Project: 30 Days of DALL·E

Project: 30 Days of DALL·E

DALL·E is arguably the most advanced AI image generator available. With a short description or prompt of an intended image, it can create four completely original works within seconds. From realistic photographs to abstract paintings and everything in between.

I was blown away when I saw the quality and detail of DALL·E. The implications of AI-imagery on creative industries instantly dawned on me. Illustrators, photographers, physical and digital artists, web and product designers, film and game producers, animators, marketers, etc.

Take a case study of commissioning a digital illustration for editorial use. Currently an agency would search through artists for the right aesthetics, write a brief, negotiate a price and timeline, wait for the first draft, provide feedback, wait for revisions, then pay the bill. This whole exercise, which once cost thousands in resources, can now be done in ten minutes for a dollar or two.

I decided to learn everything I could immediately about how the tech works and how I can adapt, utilise, and integrate it in my work. If you are in one of the industries above, I recommend doing the same.

So, every day in August, I created a new DALL·E image. I tried experimenting with a variety of subjects, themes, and styles, to get a broad understanding of capabilities and shortcomings.

Before starting, I thought of DALL·E as a useful commercial tool that could not replace real art and its exploration of the human condition and beyond (the divine, sublime, infinite, eternal). Now I am not so sure. Many pieces are unexpected, thought-provoking and awe-inspiring. Considering that DALL·E knows only what we have taught it, the outputs provide a deep reflection of us and the human experience through the lens of visual language.

A few more thoughts


The notes below only apply to my experience with DALL·E. There are other AI image generators with different strengths and weaknesses, including Stable DiffusionMidjourneyGoogle PartiJasper Art, et. al.

  • Ideas/Vibes > Specific Visions. When I had a precise outcome in mind, I was usually disappointed. DALL·E needs a whole dartboard to aim at, not just the bullseye. Some overly specific prompts that I could not get right were: “one small violet flower in the middle of an expansive sandy desert” and “a church with paint oozing down the walls and becoming colourless”.

  • It struggles with faces. Attempted portrait photographs with human faces often have wild deformities. Horror movie shit. I have seen amazing counter-examples, though, so this could have been bad prompts from my end.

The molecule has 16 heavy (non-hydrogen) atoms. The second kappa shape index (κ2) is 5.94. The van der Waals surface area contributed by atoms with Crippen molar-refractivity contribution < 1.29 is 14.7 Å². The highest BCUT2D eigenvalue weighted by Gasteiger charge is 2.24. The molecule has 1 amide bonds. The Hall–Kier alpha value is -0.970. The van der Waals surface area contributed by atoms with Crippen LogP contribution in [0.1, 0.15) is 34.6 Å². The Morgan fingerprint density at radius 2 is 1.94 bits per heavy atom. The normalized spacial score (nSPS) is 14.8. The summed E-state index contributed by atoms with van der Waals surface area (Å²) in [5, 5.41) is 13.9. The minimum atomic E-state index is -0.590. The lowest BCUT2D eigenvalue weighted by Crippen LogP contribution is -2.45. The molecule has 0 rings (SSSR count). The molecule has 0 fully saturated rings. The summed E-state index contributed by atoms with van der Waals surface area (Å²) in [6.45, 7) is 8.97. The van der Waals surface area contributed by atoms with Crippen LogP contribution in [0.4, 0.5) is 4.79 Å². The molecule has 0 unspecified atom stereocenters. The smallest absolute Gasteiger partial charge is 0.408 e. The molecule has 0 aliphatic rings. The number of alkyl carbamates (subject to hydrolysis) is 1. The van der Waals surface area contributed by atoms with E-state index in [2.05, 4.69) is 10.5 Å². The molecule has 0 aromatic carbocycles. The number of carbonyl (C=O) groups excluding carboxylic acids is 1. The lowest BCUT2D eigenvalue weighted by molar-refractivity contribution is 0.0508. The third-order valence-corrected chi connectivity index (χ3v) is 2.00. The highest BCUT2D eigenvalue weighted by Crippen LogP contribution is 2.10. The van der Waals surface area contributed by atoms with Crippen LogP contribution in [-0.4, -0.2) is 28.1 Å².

• Scale is finnicky. At times I needed to be very specific about how large or small something should be. For example, when asking for "a mango tree beneath a vibrant rainbow" none of the pictures showed the complete tree – only a closeup of the branches.

  • It doesn't do words. . Whenever text is in the output image (i.e. for a cartoon strip or newspaper ad), it will usually be in some weird old-English latin jibberish language. I'm unsure whether this is intentional or not. I assume it is.

  • It struggles with things it hasn't seen before. . I threw a few curve balls; uncommon or unlikely things like "a bridge that connects two ponds, arching over land". It produced only what it was familiar with – ordinary bridges that connected land over water.

Other capabilities

I only experimented with DALL·E’s image generation via text prompts. Other capabilities out there now or on the horizon include:

  • Sketch-to-image. Along with a text prompt, provide a rough sketch (think MS Paint quality) to give the engine a clearer starting point.
  • Mending and manipulation (inpainting). Photoshop editing capabilities via text prompt. Touch up, replace, tweak any part of an existing image.
  • Outpainting. Draw out from a seed image to change the context, environment, or level of detail, and create massive, expansive pieces.
  • Character generation. Create human-like fakes or new fantasy characters for animated films or video games.
  • GenArt + AI. Combine traditional generative art with AI-image engine to get crazy results.
  • Photoshop and Figma plugins. Combine all of these features right inside one app. Here’s a sneak peek.
  • Video. This prompt will soon work: “15 second video of three polar bears enjoying a Lipton Iced Tea in the sun”. There will be AI-generated films in cinemas. But we’re not there yet.

There are ethical concerns around using artists’ names directly in prompts without permission. Particularly for living artists. Also, An AI-Generated Artwork Won First Place at a State Fair Fine Arts Competition.

For me, it makes sense to clearly delineate what is AI and what is human generated. Every AI-generated image should carry some immutable metadata saying exactly what it is – for transparency, equality, and to bury the bullshit before it flies.

Beyond images

DALL·E’s AI engine, GPT-3, is all about natural language tasks. It’s already very capable and can copywrite, summarise, classify, and translate. You can use this now to make marketing material for your company, summarise lengthy articles, or as a brainstorming friend/scratchpad.

OpenAI is also building a prompt-to-code package, meaning developers might be working themselves out of a job. Or at least outsourcing mundane code to AI.

AI-generated music is also a thing. Personal choice, but I’m not paying attention yet. Nothing has wowed me in that space so far.

It's now time to level-up your understanding, practice prompt-writing, and invent new ways to apply this technology.